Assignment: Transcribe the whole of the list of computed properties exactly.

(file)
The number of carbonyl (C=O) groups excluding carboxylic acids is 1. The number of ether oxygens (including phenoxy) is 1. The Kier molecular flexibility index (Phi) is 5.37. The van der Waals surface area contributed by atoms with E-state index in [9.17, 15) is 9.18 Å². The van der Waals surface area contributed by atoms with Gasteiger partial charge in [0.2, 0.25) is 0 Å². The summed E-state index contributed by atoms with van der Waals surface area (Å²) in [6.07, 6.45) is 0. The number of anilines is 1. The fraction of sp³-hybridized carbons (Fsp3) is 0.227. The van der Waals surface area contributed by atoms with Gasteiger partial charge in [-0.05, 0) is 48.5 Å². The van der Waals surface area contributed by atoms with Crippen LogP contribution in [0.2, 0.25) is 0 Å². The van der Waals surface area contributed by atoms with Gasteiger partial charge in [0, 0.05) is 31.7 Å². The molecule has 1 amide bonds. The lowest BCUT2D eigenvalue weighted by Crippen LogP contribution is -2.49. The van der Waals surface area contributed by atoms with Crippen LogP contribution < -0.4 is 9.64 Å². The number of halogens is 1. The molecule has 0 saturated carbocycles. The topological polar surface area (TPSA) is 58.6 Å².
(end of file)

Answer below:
The number of carbonyl (C=O) groups excluding carboxylic acids is 1. The number of ether oxygens (including phenoxy) is 1. The Kier molecular flexibility index (Phi) is 5.37. The van der Waals surface area contributed by atoms with E-state index in [9.17, 15) is 9.18 Å². The van der Waals surface area contributed by atoms with Gasteiger partial charge in [0.2, 0.25) is 0 Å². The summed E-state index contributed by atoms with van der Waals surface area (Å²) in [6.07, 6.45) is 0. The number of anilines is 1. The fraction of sp³-hybridized carbons (Fsp3) is 0.227. The van der Waals surface area contributed by atoms with Gasteiger partial charge in [-0.05, 0) is 48.5 Å². The van der Waals surface area contributed by atoms with Crippen LogP contribution in [0.2, 0.25) is 0 Å². The van der Waals surface area contributed by atoms with Gasteiger partial charge in [0, 0.05) is 31.7 Å². The molecule has 1 amide bonds. The lowest BCUT2D eigenvalue weighted by Crippen LogP contribution is -2.49. The van der Waals surface area contributed by atoms with Crippen LogP contribution < -0.4 is 9.64 Å². The number of halogens is 1. The molecule has 0 saturated carbocycles. The topological polar surface area (TPSA) is 58.6 Å².